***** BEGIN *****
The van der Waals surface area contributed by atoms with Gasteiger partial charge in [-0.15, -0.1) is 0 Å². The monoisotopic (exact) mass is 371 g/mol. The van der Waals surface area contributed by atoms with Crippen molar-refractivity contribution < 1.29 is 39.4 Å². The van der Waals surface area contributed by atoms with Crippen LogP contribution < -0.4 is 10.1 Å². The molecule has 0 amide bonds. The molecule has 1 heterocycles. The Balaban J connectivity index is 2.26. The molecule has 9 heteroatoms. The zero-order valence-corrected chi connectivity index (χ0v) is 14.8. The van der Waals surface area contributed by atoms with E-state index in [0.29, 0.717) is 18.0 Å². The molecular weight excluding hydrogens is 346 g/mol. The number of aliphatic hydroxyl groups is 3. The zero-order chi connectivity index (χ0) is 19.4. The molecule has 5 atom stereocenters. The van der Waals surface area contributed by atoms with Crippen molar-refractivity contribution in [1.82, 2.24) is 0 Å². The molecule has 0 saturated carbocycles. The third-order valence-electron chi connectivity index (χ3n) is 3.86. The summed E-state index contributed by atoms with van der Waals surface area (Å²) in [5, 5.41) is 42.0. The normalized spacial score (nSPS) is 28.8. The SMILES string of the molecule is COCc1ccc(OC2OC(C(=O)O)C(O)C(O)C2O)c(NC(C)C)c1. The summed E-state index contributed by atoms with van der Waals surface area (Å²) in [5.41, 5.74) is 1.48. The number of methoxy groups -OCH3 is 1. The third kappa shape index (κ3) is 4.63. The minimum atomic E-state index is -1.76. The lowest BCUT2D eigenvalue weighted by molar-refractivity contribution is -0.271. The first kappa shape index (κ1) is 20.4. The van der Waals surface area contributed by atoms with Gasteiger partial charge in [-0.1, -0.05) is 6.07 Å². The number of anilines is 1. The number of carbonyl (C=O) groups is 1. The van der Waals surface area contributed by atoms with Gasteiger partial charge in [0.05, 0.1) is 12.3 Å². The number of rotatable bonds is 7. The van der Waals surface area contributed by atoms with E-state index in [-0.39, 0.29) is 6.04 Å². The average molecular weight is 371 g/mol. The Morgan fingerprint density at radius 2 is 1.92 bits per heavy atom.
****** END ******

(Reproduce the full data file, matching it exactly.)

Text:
The van der Waals surface area contributed by atoms with Gasteiger partial charge in [-0.15, -0.1) is 0 Å². The monoisotopic (exact) mass is 371 g/mol. The van der Waals surface area contributed by atoms with Crippen molar-refractivity contribution < 1.29 is 39.4 Å². The van der Waals surface area contributed by atoms with Crippen LogP contribution < -0.4 is 10.1 Å². The molecule has 0 amide bonds. The molecule has 1 heterocycles. The Balaban J connectivity index is 2.26. The molecule has 9 heteroatoms. The zero-order valence-corrected chi connectivity index (χ0v) is 14.8. The van der Waals surface area contributed by atoms with E-state index in [0.29, 0.717) is 18.0 Å². The molecular weight excluding hydrogens is 346 g/mol. The number of aliphatic hydroxyl groups is 3. The zero-order chi connectivity index (χ0) is 19.4. The molecule has 5 atom stereocenters. The van der Waals surface area contributed by atoms with Crippen molar-refractivity contribution in [1.82, 2.24) is 0 Å². The molecule has 0 saturated carbocycles. The third-order valence-electron chi connectivity index (χ3n) is 3.86. The summed E-state index contributed by atoms with van der Waals surface area (Å²) in [5, 5.41) is 42.0. The normalized spacial score (nSPS) is 28.8. The SMILES string of the molecule is COCc1ccc(OC2OC(C(=O)O)C(O)C(O)C2O)c(NC(C)C)c1. The summed E-state index contributed by atoms with van der Waals surface area (Å²) in [5.41, 5.74) is 1.48. The number of methoxy groups -OCH3 is 1. The third kappa shape index (κ3) is 4.63. The minimum atomic E-state index is -1.76. The lowest BCUT2D eigenvalue weighted by molar-refractivity contribution is -0.271. The first kappa shape index (κ1) is 20.4. The van der Waals surface area contributed by atoms with Gasteiger partial charge in [-0.1, -0.05) is 6.07 Å². The number of anilines is 1. The number of carbonyl (C=O) groups is 1. The van der Waals surface area contributed by atoms with Gasteiger partial charge in [0.05, 0.1) is 12.3 Å². The number of rotatable bonds is 7. The van der Waals surface area contributed by atoms with E-state index in [-0.39, 0.29) is 6.04 Å². The average molecular weight is 371 g/mol. The Morgan fingerprint density at radius 2 is 1.92 bits per heavy atom.